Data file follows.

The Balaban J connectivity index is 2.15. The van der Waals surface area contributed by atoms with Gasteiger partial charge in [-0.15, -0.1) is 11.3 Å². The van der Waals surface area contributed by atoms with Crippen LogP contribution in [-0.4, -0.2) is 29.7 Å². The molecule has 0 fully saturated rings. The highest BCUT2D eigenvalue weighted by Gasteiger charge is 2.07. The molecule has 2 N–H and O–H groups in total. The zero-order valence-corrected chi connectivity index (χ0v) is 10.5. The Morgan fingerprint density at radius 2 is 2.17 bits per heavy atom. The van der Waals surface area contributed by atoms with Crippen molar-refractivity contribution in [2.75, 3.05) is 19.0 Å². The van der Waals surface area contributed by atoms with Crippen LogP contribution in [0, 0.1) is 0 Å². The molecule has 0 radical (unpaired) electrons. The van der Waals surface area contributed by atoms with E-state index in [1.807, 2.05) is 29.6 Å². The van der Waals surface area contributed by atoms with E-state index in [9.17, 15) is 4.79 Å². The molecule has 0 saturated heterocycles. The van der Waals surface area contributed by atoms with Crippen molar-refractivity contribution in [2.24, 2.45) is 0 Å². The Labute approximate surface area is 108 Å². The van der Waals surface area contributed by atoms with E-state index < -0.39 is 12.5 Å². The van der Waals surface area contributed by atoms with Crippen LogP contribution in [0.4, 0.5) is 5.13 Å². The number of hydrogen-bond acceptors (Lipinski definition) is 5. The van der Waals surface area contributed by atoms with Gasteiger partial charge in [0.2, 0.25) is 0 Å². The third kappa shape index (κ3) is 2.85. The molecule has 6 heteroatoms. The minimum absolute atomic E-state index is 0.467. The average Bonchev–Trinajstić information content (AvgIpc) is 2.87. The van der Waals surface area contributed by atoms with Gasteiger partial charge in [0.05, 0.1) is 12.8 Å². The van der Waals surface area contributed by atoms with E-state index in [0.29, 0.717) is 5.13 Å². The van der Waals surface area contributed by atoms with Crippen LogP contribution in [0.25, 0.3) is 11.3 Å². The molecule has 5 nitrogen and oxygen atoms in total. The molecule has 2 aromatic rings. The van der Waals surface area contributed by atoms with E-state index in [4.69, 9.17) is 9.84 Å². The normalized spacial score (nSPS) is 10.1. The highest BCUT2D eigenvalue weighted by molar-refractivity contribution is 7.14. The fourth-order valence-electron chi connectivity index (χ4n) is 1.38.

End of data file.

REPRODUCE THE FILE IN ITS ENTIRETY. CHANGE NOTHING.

The Balaban J connectivity index is 2.15. The van der Waals surface area contributed by atoms with Gasteiger partial charge in [-0.15, -0.1) is 11.3 Å². The van der Waals surface area contributed by atoms with Crippen LogP contribution in [-0.4, -0.2) is 29.7 Å². The molecule has 0 fully saturated rings. The highest BCUT2D eigenvalue weighted by Gasteiger charge is 2.07. The molecule has 2 N–H and O–H groups in total. The zero-order valence-corrected chi connectivity index (χ0v) is 10.5. The Morgan fingerprint density at radius 2 is 2.17 bits per heavy atom. The van der Waals surface area contributed by atoms with Crippen molar-refractivity contribution in [2.75, 3.05) is 19.0 Å². The van der Waals surface area contributed by atoms with Crippen LogP contribution in [0, 0.1) is 0 Å². The molecule has 0 radical (unpaired) electrons. The van der Waals surface area contributed by atoms with E-state index in [1.807, 2.05) is 29.6 Å². The van der Waals surface area contributed by atoms with E-state index in [9.17, 15) is 4.79 Å². The molecule has 0 saturated heterocycles. The van der Waals surface area contributed by atoms with Crippen molar-refractivity contribution in [2.24, 2.45) is 0 Å². The Labute approximate surface area is 108 Å². The van der Waals surface area contributed by atoms with E-state index < -0.39 is 12.5 Å². The van der Waals surface area contributed by atoms with Crippen LogP contribution in [0.4, 0.5) is 5.13 Å². The number of hydrogen-bond acceptors (Lipinski definition) is 5. The van der Waals surface area contributed by atoms with Gasteiger partial charge in [0.2, 0.25) is 0 Å². The third kappa shape index (κ3) is 2.85. The molecule has 6 heteroatoms. The minimum absolute atomic E-state index is 0.467. The average Bonchev–Trinajstić information content (AvgIpc) is 2.87. The van der Waals surface area contributed by atoms with Gasteiger partial charge in [0.05, 0.1) is 12.8 Å². The van der Waals surface area contributed by atoms with E-state index in [0.29, 0.717) is 5.13 Å². The van der Waals surface area contributed by atoms with Crippen LogP contribution in [0.25, 0.3) is 11.3 Å². The molecule has 5 nitrogen and oxygen atoms in total. The molecule has 2 aromatic rings. The van der Waals surface area contributed by atoms with E-state index in [4.69, 9.17) is 9.84 Å². The normalized spacial score (nSPS) is 10.1. The highest BCUT2D eigenvalue weighted by molar-refractivity contribution is 7.14. The fourth-order valence-electron chi connectivity index (χ4n) is 1.38.